Protest The Hero want to cut out labels for good using Bandcamp’s new subscription service. But is it enough?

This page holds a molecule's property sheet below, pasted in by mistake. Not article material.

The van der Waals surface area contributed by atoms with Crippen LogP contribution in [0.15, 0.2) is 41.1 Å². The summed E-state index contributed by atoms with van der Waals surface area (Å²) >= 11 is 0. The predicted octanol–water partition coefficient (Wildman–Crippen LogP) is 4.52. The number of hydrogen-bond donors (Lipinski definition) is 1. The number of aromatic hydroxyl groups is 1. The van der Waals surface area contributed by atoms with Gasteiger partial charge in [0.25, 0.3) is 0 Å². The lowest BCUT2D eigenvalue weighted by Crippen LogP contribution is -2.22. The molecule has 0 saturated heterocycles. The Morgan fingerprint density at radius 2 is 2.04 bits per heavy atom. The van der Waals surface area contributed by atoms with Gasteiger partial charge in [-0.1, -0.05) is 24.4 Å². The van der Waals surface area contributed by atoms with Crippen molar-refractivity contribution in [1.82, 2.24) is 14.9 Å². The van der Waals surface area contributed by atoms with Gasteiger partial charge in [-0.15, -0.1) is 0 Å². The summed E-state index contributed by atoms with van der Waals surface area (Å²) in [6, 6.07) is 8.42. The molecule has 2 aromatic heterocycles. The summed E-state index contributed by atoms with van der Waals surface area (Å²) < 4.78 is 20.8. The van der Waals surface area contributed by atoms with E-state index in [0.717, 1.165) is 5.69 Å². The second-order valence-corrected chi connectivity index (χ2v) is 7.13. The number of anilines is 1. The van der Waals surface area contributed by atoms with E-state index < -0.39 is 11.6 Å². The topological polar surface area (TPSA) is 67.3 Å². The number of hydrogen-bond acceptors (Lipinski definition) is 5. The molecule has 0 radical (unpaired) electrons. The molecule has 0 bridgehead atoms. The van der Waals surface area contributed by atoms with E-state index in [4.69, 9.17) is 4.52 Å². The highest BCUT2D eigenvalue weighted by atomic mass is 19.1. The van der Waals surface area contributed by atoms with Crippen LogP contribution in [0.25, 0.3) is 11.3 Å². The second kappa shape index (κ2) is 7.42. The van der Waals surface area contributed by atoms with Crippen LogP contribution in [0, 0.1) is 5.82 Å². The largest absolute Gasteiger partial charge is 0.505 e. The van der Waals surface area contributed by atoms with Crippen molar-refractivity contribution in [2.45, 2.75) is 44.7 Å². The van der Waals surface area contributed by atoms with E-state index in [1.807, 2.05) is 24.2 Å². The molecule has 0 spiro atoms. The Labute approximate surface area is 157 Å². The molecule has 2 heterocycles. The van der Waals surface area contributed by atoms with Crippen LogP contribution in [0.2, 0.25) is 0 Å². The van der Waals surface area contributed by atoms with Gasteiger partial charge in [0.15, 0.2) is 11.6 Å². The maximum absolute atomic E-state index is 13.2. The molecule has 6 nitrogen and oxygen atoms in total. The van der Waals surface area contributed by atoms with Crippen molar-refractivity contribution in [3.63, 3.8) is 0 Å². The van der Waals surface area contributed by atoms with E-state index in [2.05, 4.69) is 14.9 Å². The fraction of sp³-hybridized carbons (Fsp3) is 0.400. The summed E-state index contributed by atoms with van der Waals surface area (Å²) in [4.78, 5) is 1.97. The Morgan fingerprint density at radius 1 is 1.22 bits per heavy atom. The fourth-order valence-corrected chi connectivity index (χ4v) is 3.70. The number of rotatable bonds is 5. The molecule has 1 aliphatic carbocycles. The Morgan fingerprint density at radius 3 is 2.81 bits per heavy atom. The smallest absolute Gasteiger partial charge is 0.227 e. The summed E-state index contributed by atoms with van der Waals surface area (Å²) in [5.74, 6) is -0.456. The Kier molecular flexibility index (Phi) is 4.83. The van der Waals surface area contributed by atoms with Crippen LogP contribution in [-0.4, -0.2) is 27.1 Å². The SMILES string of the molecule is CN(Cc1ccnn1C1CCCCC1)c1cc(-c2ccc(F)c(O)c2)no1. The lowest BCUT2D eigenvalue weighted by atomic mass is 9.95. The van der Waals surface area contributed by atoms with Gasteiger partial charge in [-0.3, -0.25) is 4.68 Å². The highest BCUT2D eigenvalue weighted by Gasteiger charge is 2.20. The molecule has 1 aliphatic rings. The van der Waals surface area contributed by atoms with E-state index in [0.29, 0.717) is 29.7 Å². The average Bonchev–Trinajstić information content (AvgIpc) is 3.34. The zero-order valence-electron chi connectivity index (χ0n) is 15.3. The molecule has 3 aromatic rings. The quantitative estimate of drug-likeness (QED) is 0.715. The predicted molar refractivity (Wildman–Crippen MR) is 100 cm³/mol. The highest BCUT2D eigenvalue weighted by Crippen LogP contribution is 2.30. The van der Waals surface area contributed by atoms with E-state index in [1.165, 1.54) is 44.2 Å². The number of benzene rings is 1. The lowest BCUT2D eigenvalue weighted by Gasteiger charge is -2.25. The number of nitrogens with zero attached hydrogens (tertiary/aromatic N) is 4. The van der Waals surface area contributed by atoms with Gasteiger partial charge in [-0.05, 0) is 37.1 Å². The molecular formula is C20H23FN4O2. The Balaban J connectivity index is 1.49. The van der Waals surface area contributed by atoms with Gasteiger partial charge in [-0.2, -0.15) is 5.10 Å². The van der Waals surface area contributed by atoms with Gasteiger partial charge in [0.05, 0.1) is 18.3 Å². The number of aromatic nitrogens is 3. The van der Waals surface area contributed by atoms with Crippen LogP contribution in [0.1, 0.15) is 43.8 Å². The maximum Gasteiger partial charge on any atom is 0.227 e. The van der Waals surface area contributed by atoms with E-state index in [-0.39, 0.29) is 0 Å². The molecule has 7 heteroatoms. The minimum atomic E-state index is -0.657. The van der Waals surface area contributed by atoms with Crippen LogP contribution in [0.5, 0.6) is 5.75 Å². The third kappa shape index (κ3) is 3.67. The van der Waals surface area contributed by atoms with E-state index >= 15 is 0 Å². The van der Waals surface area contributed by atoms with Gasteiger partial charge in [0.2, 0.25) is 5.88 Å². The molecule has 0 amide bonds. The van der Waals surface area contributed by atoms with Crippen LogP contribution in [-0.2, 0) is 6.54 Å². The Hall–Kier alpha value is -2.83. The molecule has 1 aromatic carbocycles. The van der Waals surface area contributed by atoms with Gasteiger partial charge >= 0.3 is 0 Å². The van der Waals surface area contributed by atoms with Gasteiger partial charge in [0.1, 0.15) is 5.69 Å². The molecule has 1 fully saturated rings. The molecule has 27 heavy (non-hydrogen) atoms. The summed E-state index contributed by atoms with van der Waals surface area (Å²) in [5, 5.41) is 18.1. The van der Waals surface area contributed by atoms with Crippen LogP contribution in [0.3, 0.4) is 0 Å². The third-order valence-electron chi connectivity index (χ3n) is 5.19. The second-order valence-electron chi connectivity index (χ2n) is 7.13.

Warner Bros. Choosing a 10 Best Songs list for Linkin Park was no easy task as some very solid and well-known tracks just barely missed our cut. But one thing is for sure, the ever-evolving six-piece of Chester Bennington , Mike Shinoda , Brad Delson, Joe Hahn, Dave “Phoenix” Farrell and Rob Bourdon have always kept things interesting with a hybrid mix of rock, metal, rap and electronic music. So, as we present this Top 10 countdown of Linkin Park songs, keep in mind that we tried so hard, but in the end we hope we chose the songs that really mattered. Check out our list of the 10 Best Linkin Park Songs below: 10 ‘Breaking the Habit’ From: ‘Meteora’ (2003) ? ? What started off as Mike Shinoda’s epic instrumental track called ‘Drawing’ eventually turned into a more fleshed-out hit single called ‘Breaking the Habit.’ Though it was the final song released off their ‘Meteora’ album, it’s turned into one of their more enduring tracks, perhaps due to the personal nature of the lyrics. Chester Bennington belts, ” I don’t know how I got this way / I know it’s not alright / So I’m breaking the habit ” with every ounce of emotion. Listen to ‘Breaking the Habit’ ? ? 9 ‘Waiting for the End’ From: ‘A Thousand Suns’ (2010) ? ? ‘Waiting for the End’ just has that bouncy groove that both differentiates itself and makes it a natural fit as one of Linkin Park’s 10 best songs. Bennington described the track as having a “summertime vibe,” and the combination of Rob Bourdon’s drums and Joe Hahn’s samples really give the track that special sound. Add in Shinoda’s rasta-like rapping with Bennington’s more melodic delivery and you’ve got the makings of something special. Listen to ‘Waiting for the End’ ? ? 8 ‘Crawling’ From: ‘Hybrid Theory’ (2000) ? ? ‘Crawling’ will always hold a special place for Linkin Park as it gave them their first Grammy Award for Best Hard Rock Performance. Bennington delivers one of his fiercest screams to date, but admits it’s one of the more difficult songs to perform. He told Spin , “[It’s] about feeling like I had no control over myself in terms of drugs and alcohol … This is just who I am, this is what I write about, what I do, and most of my work has been a reflection of what I’ve been going through in one way or another.” Listen to ‘Crawling’ ? ? 7 ‘Bleed It Out’ From: ‘Minutes to Midnight’ (2007) ? ? With ‘Bleed It Out,’ Shinoda got a chance to come to the forefront though the ‘Minutes to Midnight’ album as a whole featured less of his rap style that its predecessors. The clap-along rocker was a meta track about the perfection they put into their recording process, with Shinoda spelling out their drive in the opening line: ” Here we go for the hundredth time / hand grenade pins in every line / Throw ’em up and let something shine / Going out of my f—ing mind .” Thankfully they did bleed it out and dig a little deeper, cause this song is no throw away. Listen to ‘Bleed It Out’ ? ? 6 ‘Lying From You’ From: ‘Meteora’ (2003) ? ? ‘Lying From You’ is the perfect example of what the band did best early in their career and is a must for the 10 Best Linkin Park Songs list. It starts with a Joe Hahn viola-infused keyboard sample, then gives way to some hard-hitting Bourdon drumming, gritty guitar and bass work from Brad Delson and Phoenix Farrell and is offset with some of Shinoda’s best rhymes and Bennington’s supreme screams. It’s no wonder the track has become a live favorite over the years. Listen to ‘Lying From You’ ? ? 5 ‘Given Up’ From: ‘Minutes to Midnight’ (2007) ? ? Linkin Park delivered one of their hardest songs to date with ‘Given Up’ off the ‘Minutes to Midnight’ album. Guitarist Brad Delson shines on this track, not only for the infectious guitar lick that drives the song, but also for the keys jingling at the start of the cut. It’s also notable for Bennington’s excessive 17-second scream before the final chorus that drives home the alienation laid out in the lyrics. Listen to ‘Given Up’ ? ? 4 ‘Faint’ From: ‘Meteora’ (2003) ? ? LInkin Park’s early sampling along with a sped up guitar track from Delson and some dexterous drumming from Bourdon make ‘Faint’ one of the band’s more distinguishable songs. Though the title is never uttered in the track, the song itself is about making sure that you’re never so faint that your opinion isn’t heard. As Bennington belts, ” I can’t feel the way I did before / Don’t turn your back on me / I won’t be ignored .” Listen to ‘Faint’ ? ? 3 ‘One Step Closer’ From: ‘Hybrid Theory’ ? ? Need to blow off some steam? ‘One Step Closer’ is the track for you. Linkin Park’s ode to frustration ended up being the song that broke them to a mass audience. As a calling card, you could do a lot worse that Bennington’s in-your-face declaration, “Shut up when I’m talking to you.” As for the question of who was about to make Bennington break, the vocalist revealed in a 2011 with Kerrang that some of the lyrics were inspired by producer Don Gilmore who had repeatedly asked the band to rework the song. Listen to ‘One Step Closer’ ? ? 2 ‘Numb’ From: ‘Meteora’ (2003) ? ? ‘Numb’ is definitely one of Linkin Park’s more powerful songs, speaking heavily about trying to live up to someone else’s expectations. Bennington cuts right to the heart of the matter, singing, ” Don’t know what you’re expecting of me / Put under the pressure of walking in your shoes / Every step that I take is another mistake to you .” Blending equal parts melody and aggression, ‘Numb’ has become one of the band’s most beloved tracks. Listen to ‘Numb’ ? ? 1 ‘In the End’ From: ‘Hybrid Theory’ (2000) ? ? Though ‘One Step Closer’ was the song that broke Linkin Park, ‘In the End’ was the track that made sure that fans were around to stay. The song’s perfect blend of melancholy melody and angst-driven aggression showed the range of what the band could do. While Bennington may say in the track that he tried so hard, but in the end nothing really mattered, Linkin Park fans might disagree. The craftsmanship put on this cut made it a solid choice for the top of the 10 Best Linkin Park Songs list. Listen to ‘In the End’ ? ? What Are Linkin Park’s Best Songs? We’re well aware there are still a lot of great Linkin Park songs that didn’t make the cut and here’s your chance to make your argument to replace one on our list with another. Should chart-toppers like ‘Somewhere I Belong,’ ‘What I’ve Done,’ ‘The Catalyst’ or ‘Burn It Down’ be there? How about favorites like ‘Papercut,’ ‘Leave Out All the Rest,’ ‘Shadow of the Day’ or ‘Lost in the Echo’? Let us know your thoughts on this list in the comments section below.